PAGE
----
I received an e-mail a few days ago from a 7th grade in English teacher in NYC. She's the mother of a daughter born with a congenital heart defect, which is why she loves Noah's story. However, her students - most of whom aren't runners - love it because of Noah's perseverance and positive attitude. Here's the e-mail:
"Hell, he made me cry. The first three times I told his story to my friends, I cried every time. Not only because of Noah, but because of everyone who loves Noah."
Well, I have cried too. In fact, I have cried two times today as I read your beautifully written story of Noah to my students. I have two more classes to teach after writing this email so I will probably cry two more times today.
My name is Colleen Glenn, and I teach 7th grade English Language Arts at Russell Sage Junior High School in Forest Hills, Queens, NYC. When I found your article, I knew I had to share this with my students.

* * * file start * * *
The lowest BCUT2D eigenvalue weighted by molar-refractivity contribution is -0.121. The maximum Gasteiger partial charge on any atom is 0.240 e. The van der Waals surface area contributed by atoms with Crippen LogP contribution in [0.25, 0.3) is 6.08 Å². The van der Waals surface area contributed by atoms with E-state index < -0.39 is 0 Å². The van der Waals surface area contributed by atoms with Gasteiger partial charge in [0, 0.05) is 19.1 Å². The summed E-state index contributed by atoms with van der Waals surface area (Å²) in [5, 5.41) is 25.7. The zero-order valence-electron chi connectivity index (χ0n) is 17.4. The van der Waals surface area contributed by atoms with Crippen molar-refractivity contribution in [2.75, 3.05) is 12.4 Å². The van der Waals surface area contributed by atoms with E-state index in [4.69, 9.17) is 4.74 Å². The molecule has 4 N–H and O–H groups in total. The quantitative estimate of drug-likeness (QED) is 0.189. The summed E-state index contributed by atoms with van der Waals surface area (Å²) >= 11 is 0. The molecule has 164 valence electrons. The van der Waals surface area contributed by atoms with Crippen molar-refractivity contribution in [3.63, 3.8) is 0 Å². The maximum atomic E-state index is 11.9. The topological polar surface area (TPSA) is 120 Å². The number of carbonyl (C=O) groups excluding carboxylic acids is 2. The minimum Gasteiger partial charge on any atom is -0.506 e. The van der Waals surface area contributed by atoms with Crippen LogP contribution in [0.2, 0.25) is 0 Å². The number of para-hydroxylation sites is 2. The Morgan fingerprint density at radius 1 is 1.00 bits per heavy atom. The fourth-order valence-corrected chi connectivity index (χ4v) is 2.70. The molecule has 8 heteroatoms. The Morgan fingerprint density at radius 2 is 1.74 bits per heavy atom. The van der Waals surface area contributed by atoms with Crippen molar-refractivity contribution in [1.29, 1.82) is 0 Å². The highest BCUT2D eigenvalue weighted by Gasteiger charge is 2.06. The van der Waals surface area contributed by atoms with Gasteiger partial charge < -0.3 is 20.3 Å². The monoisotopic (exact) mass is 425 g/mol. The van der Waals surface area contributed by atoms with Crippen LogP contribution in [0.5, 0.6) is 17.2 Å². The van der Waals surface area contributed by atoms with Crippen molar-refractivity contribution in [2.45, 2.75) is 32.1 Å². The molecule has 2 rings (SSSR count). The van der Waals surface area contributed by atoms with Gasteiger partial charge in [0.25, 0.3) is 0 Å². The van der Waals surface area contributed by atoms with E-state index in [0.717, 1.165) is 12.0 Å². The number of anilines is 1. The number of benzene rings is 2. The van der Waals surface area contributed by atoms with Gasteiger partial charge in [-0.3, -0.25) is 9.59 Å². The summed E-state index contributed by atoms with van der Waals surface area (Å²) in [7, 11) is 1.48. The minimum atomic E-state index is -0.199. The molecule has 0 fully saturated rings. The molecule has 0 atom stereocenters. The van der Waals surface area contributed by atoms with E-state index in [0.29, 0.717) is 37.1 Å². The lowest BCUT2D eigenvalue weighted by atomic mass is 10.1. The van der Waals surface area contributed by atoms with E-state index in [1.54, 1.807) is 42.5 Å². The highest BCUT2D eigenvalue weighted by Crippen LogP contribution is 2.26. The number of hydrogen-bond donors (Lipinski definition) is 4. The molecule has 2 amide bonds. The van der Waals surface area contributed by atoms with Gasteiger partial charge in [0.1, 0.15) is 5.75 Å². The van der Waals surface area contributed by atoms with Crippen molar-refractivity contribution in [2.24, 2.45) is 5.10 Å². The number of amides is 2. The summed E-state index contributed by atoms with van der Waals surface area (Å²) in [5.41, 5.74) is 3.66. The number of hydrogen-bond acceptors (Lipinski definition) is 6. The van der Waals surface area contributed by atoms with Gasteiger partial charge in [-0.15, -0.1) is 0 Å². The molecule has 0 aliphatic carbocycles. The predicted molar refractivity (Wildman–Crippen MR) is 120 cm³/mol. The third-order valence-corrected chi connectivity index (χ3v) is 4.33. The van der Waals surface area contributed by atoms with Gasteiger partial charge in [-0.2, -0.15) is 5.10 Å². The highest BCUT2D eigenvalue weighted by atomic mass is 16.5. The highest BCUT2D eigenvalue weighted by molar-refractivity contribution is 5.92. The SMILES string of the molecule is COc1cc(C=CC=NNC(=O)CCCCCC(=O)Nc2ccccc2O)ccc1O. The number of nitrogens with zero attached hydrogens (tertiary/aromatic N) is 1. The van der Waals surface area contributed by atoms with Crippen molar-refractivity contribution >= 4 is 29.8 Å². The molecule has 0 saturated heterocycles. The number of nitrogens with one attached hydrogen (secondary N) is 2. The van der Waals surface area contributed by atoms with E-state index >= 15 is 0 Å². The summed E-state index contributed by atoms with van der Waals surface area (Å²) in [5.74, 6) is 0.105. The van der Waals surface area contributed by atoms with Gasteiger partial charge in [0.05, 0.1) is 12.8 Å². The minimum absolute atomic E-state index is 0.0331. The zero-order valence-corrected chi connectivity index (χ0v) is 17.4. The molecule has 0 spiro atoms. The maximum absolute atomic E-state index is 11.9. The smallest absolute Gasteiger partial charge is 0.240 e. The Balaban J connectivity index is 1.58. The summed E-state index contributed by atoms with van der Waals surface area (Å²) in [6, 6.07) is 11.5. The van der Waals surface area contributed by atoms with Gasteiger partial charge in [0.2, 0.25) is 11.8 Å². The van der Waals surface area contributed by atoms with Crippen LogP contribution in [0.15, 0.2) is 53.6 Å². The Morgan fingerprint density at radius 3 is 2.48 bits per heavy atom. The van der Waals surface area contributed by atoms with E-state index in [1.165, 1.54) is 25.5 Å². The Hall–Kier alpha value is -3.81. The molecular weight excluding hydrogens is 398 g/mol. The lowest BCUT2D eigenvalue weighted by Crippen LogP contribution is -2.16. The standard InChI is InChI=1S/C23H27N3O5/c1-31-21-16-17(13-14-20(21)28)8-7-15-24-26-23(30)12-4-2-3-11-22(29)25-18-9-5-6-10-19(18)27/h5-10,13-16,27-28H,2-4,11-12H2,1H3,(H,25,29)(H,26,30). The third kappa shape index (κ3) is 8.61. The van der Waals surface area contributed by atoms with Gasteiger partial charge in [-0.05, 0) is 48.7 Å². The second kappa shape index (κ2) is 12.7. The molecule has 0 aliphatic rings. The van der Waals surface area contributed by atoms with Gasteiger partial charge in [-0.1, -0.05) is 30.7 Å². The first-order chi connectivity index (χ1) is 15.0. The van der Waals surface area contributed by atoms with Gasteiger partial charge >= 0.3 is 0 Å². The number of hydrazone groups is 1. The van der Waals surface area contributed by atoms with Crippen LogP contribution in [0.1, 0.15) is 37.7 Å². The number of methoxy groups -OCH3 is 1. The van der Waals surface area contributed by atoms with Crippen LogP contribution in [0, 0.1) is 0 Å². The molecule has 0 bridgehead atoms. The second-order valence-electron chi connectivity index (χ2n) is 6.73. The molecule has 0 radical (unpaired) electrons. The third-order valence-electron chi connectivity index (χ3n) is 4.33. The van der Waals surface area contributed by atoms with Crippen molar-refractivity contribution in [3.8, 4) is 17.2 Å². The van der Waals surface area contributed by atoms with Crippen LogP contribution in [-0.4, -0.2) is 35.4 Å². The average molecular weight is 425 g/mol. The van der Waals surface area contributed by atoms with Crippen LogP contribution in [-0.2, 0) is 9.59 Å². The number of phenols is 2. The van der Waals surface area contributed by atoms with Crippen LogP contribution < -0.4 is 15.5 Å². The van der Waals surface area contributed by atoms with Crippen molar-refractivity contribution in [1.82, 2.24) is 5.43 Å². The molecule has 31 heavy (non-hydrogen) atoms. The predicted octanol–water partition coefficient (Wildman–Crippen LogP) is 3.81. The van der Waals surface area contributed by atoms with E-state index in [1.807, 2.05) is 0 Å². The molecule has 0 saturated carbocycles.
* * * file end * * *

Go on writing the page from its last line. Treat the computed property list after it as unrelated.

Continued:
I cried when I first read your article a few weeks ago too. Then I cried again when I shared Noah's story with my friend, another teacher in my school.
I'm crying for a few reasons. One being that Noah's story starts off so sad, and then because it's so heart warming. But mainly, I'm crying because my own daughter was born with a condition called heart block. She received a pacemaker at 11 weeks old. She's now 3 and she's thriving as well. Stories like Noah's give me hope, strength, and, weirdly enough, parenting advice. I've learned to never hold her back, to let her take chances, and the importance of supporting her in whatever path she chooses.
I've also been crying because my students have been so receptive to Noah's story. I've shared my daughter's story with them, and they, in turn, have shared some of their own with me. We are inspired. So, we've decided to dedicate our upcoming Socratic Seminar to Noah and what our own definitions of success are.
Please tell Noah that the 7th graders of Russell Sage are cheering for him! They want me to ask you for him to come and speak to them. While I know this is virtually impossible, we would love to hear back from you or Noah so that we know that you know that this story has truly made an impact here in our classroom.
Colleen Glenn and my class, 7G1
English Language Arts Teacher
Russell Sage Junior High School
Forest Hills, NY